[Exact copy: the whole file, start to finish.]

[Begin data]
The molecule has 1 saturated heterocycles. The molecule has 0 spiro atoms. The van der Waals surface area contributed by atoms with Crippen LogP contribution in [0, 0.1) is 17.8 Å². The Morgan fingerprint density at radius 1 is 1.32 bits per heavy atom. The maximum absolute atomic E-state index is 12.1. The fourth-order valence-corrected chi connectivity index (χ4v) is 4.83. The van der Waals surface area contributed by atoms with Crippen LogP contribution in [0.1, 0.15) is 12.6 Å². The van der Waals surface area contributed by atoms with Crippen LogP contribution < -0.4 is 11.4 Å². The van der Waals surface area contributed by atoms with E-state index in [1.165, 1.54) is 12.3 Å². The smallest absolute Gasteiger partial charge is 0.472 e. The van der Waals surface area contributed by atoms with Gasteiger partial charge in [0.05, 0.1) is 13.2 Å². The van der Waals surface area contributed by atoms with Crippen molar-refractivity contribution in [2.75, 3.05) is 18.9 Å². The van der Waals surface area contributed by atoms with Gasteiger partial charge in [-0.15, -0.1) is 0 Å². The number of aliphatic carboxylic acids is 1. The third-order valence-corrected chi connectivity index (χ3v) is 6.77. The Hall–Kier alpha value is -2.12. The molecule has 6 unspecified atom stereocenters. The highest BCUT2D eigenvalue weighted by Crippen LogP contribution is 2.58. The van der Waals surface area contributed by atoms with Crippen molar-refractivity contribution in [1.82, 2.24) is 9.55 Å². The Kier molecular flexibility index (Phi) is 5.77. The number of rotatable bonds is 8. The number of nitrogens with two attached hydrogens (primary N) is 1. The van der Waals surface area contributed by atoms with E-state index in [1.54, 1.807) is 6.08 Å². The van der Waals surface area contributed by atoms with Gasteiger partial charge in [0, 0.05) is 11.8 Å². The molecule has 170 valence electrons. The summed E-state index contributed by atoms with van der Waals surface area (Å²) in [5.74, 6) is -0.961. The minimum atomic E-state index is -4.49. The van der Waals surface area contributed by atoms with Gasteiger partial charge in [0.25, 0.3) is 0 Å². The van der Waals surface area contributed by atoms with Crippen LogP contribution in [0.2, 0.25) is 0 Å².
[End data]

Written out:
The molecule has 1 saturated heterocycles. The molecule has 0 spiro atoms. The van der Waals surface area contributed by atoms with Crippen LogP contribution in [0, 0.1) is 17.8 Å². The Morgan fingerprint density at radius 1 is 1.32 bits per heavy atom. The maximum absolute atomic E-state index is 12.1. The fourth-order valence-corrected chi connectivity index (χ4v) is 4.83. The van der Waals surface area contributed by atoms with Crippen LogP contribution in [0.1, 0.15) is 12.6 Å². The van der Waals surface area contributed by atoms with Crippen LogP contribution < -0.4 is 11.4 Å². The van der Waals surface area contributed by atoms with E-state index in [1.165, 1.54) is 12.3 Å². The smallest absolute Gasteiger partial charge is 0.472 e. The van der Waals surface area contributed by atoms with Gasteiger partial charge in [0.05, 0.1) is 13.2 Å². The van der Waals surface area contributed by atoms with Crippen molar-refractivity contribution in [2.75, 3.05) is 18.9 Å². The van der Waals surface area contributed by atoms with Gasteiger partial charge in [-0.15, -0.1) is 0 Å². The number of aliphatic carboxylic acids is 1. The third-order valence-corrected chi connectivity index (χ3v) is 6.77. The Hall–Kier alpha value is -2.12. The molecule has 6 unspecified atom stereocenters. The highest BCUT2D eigenvalue weighted by Crippen LogP contribution is 2.58. The van der Waals surface area contributed by atoms with Crippen molar-refractivity contribution in [1.82, 2.24) is 9.55 Å². The Kier molecular flexibility index (Phi) is 5.77. The number of rotatable bonds is 8. The number of nitrogens with two attached hydrogens (primary N) is 1. The van der Waals surface area contributed by atoms with E-state index in [1.54, 1.807) is 6.08 Å². The van der Waals surface area contributed by atoms with Gasteiger partial charge in [0, 0.05) is 11.8 Å². The molecule has 170 valence electrons. The summed E-state index contributed by atoms with van der Waals surface area (Å²) in [5.74, 6) is -0.961. The minimum atomic E-state index is -4.49. The van der Waals surface area contributed by atoms with Gasteiger partial charge in [0.25, 0.3) is 0 Å². The van der Waals surface area contributed by atoms with Crippen LogP contribution in [0.2, 0.25) is 0 Å².